The Global Village Myth: Distance, War, and the Limits of Power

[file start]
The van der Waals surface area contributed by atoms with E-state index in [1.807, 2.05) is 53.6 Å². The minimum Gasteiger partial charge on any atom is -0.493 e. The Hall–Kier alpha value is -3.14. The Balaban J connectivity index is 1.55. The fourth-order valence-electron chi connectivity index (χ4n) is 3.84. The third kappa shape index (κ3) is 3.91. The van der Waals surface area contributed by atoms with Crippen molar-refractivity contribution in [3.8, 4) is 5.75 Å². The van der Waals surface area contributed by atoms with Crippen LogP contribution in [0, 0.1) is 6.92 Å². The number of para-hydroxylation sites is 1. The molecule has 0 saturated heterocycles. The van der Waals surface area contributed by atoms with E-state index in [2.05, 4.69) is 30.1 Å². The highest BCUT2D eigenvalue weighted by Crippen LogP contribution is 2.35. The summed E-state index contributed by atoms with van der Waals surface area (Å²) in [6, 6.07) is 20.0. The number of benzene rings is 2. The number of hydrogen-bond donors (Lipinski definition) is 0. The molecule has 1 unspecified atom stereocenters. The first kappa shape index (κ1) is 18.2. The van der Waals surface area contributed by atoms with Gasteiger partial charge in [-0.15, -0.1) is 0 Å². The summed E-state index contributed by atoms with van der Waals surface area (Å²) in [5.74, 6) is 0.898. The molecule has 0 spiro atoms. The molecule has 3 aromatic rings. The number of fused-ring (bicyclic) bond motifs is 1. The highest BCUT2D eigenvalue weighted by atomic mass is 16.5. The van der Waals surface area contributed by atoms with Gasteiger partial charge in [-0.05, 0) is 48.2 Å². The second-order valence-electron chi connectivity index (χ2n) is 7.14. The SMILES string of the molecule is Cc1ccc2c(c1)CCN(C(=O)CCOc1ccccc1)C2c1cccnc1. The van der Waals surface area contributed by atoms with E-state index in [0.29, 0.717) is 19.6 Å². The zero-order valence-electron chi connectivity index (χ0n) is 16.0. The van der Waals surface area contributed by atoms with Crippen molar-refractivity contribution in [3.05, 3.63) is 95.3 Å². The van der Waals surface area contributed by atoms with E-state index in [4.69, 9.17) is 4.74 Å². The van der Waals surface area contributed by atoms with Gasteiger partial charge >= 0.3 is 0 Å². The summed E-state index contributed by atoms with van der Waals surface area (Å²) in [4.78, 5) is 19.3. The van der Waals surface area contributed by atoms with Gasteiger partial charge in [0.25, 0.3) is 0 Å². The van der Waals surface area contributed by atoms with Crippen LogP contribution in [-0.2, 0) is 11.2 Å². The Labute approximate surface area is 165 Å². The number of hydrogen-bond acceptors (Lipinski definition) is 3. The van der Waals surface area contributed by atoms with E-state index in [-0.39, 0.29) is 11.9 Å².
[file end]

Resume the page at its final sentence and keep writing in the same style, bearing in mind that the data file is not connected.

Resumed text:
In a sense, the debate between Burke and his antagonists—between conservatism and radicalism, broadly defined—has shaped political debate in the Western world since the late eighteenth century. Burke himself has become known as “the father of modern conservatism.” But David Bromwich is not fond of that phrase. “No serious historian today would repeat the commonplace that Burke was the father of modern conservatism,” writes the esteemed scholar of literature in his magnificent, beautifully written new study of the first half of Burke’s career, which is the most notable addition to a recent crop of books about Burke. The trouble is not only that the line between Burke and modern conservatism is hardly straight but also that Burke’s legacy is far too complex to be captured by any such phrase. Anyone hoping to understand Burke is confronted with an array of historians and philosophers of aesthetics, politics, and political theory; social conservatives and free-market liberals; and even closet radicals—all claiming that they hold the key to the “real” Burke. Undaunted, Bromwich sets out to demonstrate “the originality and continuities” of Burke’s thought. The result is an intellectual biography of the best kind. Bromwich seeks to convey “what it meant to think like Edmund Burke” and to demonstrate the coherence and relevance of Burke’s moral and political vision. With a remarkable level of detail and sensitivity, Bromwich makes a virtue out of what others lament as problematic: the relationship between Burke’s political activity and his written works. Bromwich is convinced that people today can still learn from Burke, not as political partisans but as “thoughtful readers.” In Bromwich’s hands, Burke offers better lessons about how to think than about what to think.